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Former Soviet states meet to talk over problems

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Former Soviet states meet to talk over problems


Some 400 kilometres south east of the NATO summit in Riga, the Commonwealth of Independent States has been holding its own meeting in Minsk. Set up in 1991, the CIS is made up of 12 former Soviet states. Behind the handshakes, observers were predicting a frosty meeting as leaders looked to set out their stalls on several problem issues.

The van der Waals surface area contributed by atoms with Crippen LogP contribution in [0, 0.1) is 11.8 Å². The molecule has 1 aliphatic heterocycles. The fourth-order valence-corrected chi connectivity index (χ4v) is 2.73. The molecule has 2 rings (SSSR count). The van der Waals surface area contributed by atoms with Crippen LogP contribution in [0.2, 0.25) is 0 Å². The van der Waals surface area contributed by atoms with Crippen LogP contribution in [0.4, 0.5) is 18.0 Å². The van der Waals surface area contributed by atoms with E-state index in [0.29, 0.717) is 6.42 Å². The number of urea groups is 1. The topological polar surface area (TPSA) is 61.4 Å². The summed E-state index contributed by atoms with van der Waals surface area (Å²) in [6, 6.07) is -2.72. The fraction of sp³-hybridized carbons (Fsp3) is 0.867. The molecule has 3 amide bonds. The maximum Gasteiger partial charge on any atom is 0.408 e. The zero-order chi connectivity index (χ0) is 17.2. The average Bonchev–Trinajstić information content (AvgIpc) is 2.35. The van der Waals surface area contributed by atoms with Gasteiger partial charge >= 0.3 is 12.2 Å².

As well as having trade disputes with Russia, Moldova and Ukraine have expressed an interest in joining NATO; so has Georgia, which nearly did not attend the summit after a recent spying row with Moscow. Even some of the pro-Russian states have raised doubts over the group’s cooperation. Hosts Belarus have concerns over the price it pays for Russian natural gas.

Energy is a highly contentious issue after Russian gas monopoly Gazprom’s request that Belarus gives Russia control of its pipeline network or face higher prices. Gazprom has even made it clear it could shut off supplies to Belarus if no deal is made. When it cut off gas to Ukraine earlier this year, supplies to Western Europe were disrupted.

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